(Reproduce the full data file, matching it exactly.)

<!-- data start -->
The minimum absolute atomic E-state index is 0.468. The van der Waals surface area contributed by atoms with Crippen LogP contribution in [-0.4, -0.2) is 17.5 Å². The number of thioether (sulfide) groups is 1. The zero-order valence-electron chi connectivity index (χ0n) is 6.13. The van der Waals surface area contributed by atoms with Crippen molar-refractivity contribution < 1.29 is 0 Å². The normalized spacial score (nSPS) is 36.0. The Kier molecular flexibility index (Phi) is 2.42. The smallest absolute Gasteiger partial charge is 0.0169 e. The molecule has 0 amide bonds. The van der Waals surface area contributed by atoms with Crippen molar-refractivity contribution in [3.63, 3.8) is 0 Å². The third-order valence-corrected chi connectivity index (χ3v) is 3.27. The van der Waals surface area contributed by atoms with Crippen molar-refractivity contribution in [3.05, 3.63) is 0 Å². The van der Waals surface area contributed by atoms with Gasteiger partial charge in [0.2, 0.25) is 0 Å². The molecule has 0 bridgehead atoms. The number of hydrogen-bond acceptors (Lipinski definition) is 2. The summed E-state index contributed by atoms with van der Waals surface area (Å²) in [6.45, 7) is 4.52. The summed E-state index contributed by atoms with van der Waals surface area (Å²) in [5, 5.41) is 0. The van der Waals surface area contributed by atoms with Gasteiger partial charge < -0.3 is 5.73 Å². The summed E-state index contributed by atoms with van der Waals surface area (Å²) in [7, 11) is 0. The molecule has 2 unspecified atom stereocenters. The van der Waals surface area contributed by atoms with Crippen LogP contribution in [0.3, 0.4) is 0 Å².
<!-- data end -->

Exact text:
The minimum absolute atomic E-state index is 0.468. The van der Waals surface area contributed by atoms with Crippen LogP contribution in [-0.4, -0.2) is 17.5 Å². The number of thioether (sulfide) groups is 1. The zero-order valence-electron chi connectivity index (χ0n) is 6.13. The van der Waals surface area contributed by atoms with Crippen molar-refractivity contribution < 1.29 is 0 Å². The normalized spacial score (nSPS) is 36.0. The Kier molecular flexibility index (Phi) is 2.42. The smallest absolute Gasteiger partial charge is 0.0169 e. The molecule has 0 amide bonds. The van der Waals surface area contributed by atoms with Crippen molar-refractivity contribution in [3.63, 3.8) is 0 Å². The third-order valence-corrected chi connectivity index (χ3v) is 3.27. The van der Waals surface area contributed by atoms with Crippen molar-refractivity contribution in [3.05, 3.63) is 0 Å². The van der Waals surface area contributed by atoms with Gasteiger partial charge in [0.2, 0.25) is 0 Å². The molecule has 0 bridgehead atoms. The number of hydrogen-bond acceptors (Lipinski definition) is 2. The summed E-state index contributed by atoms with van der Waals surface area (Å²) in [6.45, 7) is 4.52. The summed E-state index contributed by atoms with van der Waals surface area (Å²) in [5, 5.41) is 0. The van der Waals surface area contributed by atoms with Gasteiger partial charge < -0.3 is 5.73 Å². The summed E-state index contributed by atoms with van der Waals surface area (Å²) in [7, 11) is 0. The molecule has 2 unspecified atom stereocenters. The van der Waals surface area contributed by atoms with Crippen LogP contribution in [0.3, 0.4) is 0 Å².